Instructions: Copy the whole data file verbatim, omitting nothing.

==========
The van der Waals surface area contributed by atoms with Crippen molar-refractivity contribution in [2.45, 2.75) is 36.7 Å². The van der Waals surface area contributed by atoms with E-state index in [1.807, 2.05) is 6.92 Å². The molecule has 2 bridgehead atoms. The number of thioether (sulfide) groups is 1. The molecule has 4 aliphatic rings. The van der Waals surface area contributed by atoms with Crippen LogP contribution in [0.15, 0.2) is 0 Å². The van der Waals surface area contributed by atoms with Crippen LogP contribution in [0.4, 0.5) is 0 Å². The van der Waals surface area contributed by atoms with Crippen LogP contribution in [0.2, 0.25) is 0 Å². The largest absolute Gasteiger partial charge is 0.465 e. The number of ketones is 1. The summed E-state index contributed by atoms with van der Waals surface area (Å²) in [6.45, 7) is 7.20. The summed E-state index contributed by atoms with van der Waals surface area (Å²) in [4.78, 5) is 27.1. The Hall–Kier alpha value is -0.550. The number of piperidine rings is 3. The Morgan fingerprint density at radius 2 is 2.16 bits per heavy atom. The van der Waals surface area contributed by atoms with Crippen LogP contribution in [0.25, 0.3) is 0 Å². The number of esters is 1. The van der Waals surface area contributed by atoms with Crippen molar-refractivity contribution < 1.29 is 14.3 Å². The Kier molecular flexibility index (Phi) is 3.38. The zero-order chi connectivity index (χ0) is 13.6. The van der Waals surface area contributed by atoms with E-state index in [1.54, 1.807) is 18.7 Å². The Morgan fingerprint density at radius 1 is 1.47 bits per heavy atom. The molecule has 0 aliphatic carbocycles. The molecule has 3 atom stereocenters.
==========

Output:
The van der Waals surface area contributed by atoms with Crippen molar-refractivity contribution in [2.45, 2.75) is 36.7 Å². The van der Waals surface area contributed by atoms with E-state index in [1.807, 2.05) is 6.92 Å². The molecule has 2 bridgehead atoms. The number of thioether (sulfide) groups is 1. The molecule has 4 aliphatic rings. The van der Waals surface area contributed by atoms with Crippen LogP contribution in [0.15, 0.2) is 0 Å². The van der Waals surface area contributed by atoms with Crippen LogP contribution in [0.4, 0.5) is 0 Å². The van der Waals surface area contributed by atoms with Crippen LogP contribution in [0.2, 0.25) is 0 Å². The largest absolute Gasteiger partial charge is 0.465 e. The number of ketones is 1. The summed E-state index contributed by atoms with van der Waals surface area (Å²) in [6.45, 7) is 7.20. The summed E-state index contributed by atoms with van der Waals surface area (Å²) in [4.78, 5) is 27.1. The Hall–Kier alpha value is -0.550. The number of piperidine rings is 3. The Morgan fingerprint density at radius 2 is 2.16 bits per heavy atom. The van der Waals surface area contributed by atoms with Crippen LogP contribution in [0.25, 0.3) is 0 Å². The number of esters is 1. The van der Waals surface area contributed by atoms with Crippen molar-refractivity contribution < 1.29 is 14.3 Å². The Kier molecular flexibility index (Phi) is 3.38. The zero-order chi connectivity index (χ0) is 13.6. The van der Waals surface area contributed by atoms with E-state index in [1.54, 1.807) is 18.7 Å². The Morgan fingerprint density at radius 1 is 1.47 bits per heavy atom. The molecule has 0 aliphatic carbocycles. The molecule has 3 atom stereocenters.